Sexologist Isiah McKimmie on how to talk to your partner about sex

Welcome to Relationship Rehab,’s weekly column solving all your romantic problems, no holds barred.

This week, our resident sexologist Isiah McKimmie helps a woman who feels stuck in a sex rut.

QUESTION: My husband and I have hit a bit of a rut with our sex life. We used to have sex once a week and it’s always been great but lately, we aren’t even managing it once a week. We have to have sex on weekends due to his work schedule but then sometimes the weekend passes by and I realise we haven’t had sex. We’ve been together 20 years and I totally adore him but I find his complacency about sex frustrating – he seems like he could take it or leave it. How do I initiate more sex without coming across like I’m pestering him?

ANSWER: It’s not uncommon for partners to have (or develop) different interests in sex in a long-term relationship. Talking about it and working through it together is the key to preventing it from damaging your connection.

Different desire levels are painful

When our partner has a different desire level for sex than us, it can be painful and frustrating, often leading to tension in a relationship. Partners with the higher desire can feel alone and hurt that their partner seemingly doesn’t want to share something so special with them. Lower desire partners can feel like they’re letting their partner down.

This dynamic is often more challenging in a partnership where a male partner has lower desire. Societal stereotypes that position men as always having high sexual desire can increase shame for both partners.

The truth is your husband might be disinterested. Or, there might be factors that are inhibiting his desire right now that can be changed.

It’s also important to know that your husband’s lack of interest in sex doesn’t necessarily mean a lack of interest in you.

Talk about this together

Having conversations about sex, in particular, different desire levels, can be challenging. Often when couples attempt to talk about this, heightened emotions lead to arguments or one person shutting down.

When we’re raising any delicate topic with a partner, it’s important to do it gently and without blame or criticism. Focus on sharing your emotions and your needs – not what your partner is ‘doing wrong’.

Your partner needs to understand why this is important to you and what it means when he doesn’t seem interested.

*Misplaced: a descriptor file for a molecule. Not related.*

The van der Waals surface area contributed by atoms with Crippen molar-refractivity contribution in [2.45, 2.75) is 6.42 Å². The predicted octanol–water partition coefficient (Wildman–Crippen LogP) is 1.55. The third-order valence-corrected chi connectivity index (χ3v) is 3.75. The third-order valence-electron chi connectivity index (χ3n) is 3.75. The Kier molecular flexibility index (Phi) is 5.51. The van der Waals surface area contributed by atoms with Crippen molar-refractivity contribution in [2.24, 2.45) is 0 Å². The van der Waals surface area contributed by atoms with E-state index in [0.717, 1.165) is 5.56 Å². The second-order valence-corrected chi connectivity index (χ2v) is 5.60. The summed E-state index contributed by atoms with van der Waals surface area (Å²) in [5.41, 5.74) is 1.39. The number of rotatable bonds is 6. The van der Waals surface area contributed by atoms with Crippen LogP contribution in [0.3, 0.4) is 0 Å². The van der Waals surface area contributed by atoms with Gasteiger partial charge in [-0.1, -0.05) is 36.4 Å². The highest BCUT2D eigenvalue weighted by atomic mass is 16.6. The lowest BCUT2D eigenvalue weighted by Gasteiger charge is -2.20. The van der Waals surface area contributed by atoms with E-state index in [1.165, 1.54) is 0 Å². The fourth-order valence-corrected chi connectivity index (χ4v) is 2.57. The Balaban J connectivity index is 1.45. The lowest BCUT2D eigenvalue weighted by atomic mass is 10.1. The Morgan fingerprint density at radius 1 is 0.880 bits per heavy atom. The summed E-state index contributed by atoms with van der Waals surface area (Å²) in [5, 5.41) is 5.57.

Right now, he probably thinks you’re just frustrated with him. While I hear that you are frustrated, my guess is that under that, there are also feelings of being rejected, unloved and not desired. You may even feel fear about what this means for your relationship.

It’s those deeper feelings that your husband needs to hear – and that are most likely to get him to engage with this as an important issue.

Aim to understand both perspectives

Before you take any action on this, aim to understand each other. This allows you to work on this as a team, instead of it driving a wedge between you.

Your husband might struggle to talk about it. Heightened feelings – especially of shame, failure or letting a partner down make it difficult to talk. He might need more time than you do to get his thoughts together in a conversation. Go slow.

Uncover ‘sexual brakes’ and ‘sexual accelerators’

Sexual desire levels change throughout our lives, affected by multiple factors. Certain factors in our lives act as ‘sexual brakes’, inhibiting desire.

‘Sexual brakes’ that might be impacting your husband are:

• Loss of sexual function

• Stress

• Exhaustion

• Performance anxiety

• Relationship tension

• Health factors

• Mental health

It might be helpful for him to discuss this with his GP or a Sexologist.

After addressing sexual brakes, you can then look at increasing his ‘sexual accelerators’.

Develop ‘rituals’ for initiating – and turning each other down

Being the only person initiating sex can be challenging – it means that you’re the one who consistently risks feeling rejected. I also hear your consideration in not wanting to add pressure on your husband.

Talk together about ways you can signal interest that don’t feel like pressure to him – and don’t feel too risky for you. Also discuss ways that he can say no, that don’t leave you feeling hurt.

Lack of interest in sex, doesn’t need to mean a lack of intimacy, connection or affection between you at all. You can also show physical affection in other ways.

Leave a Comment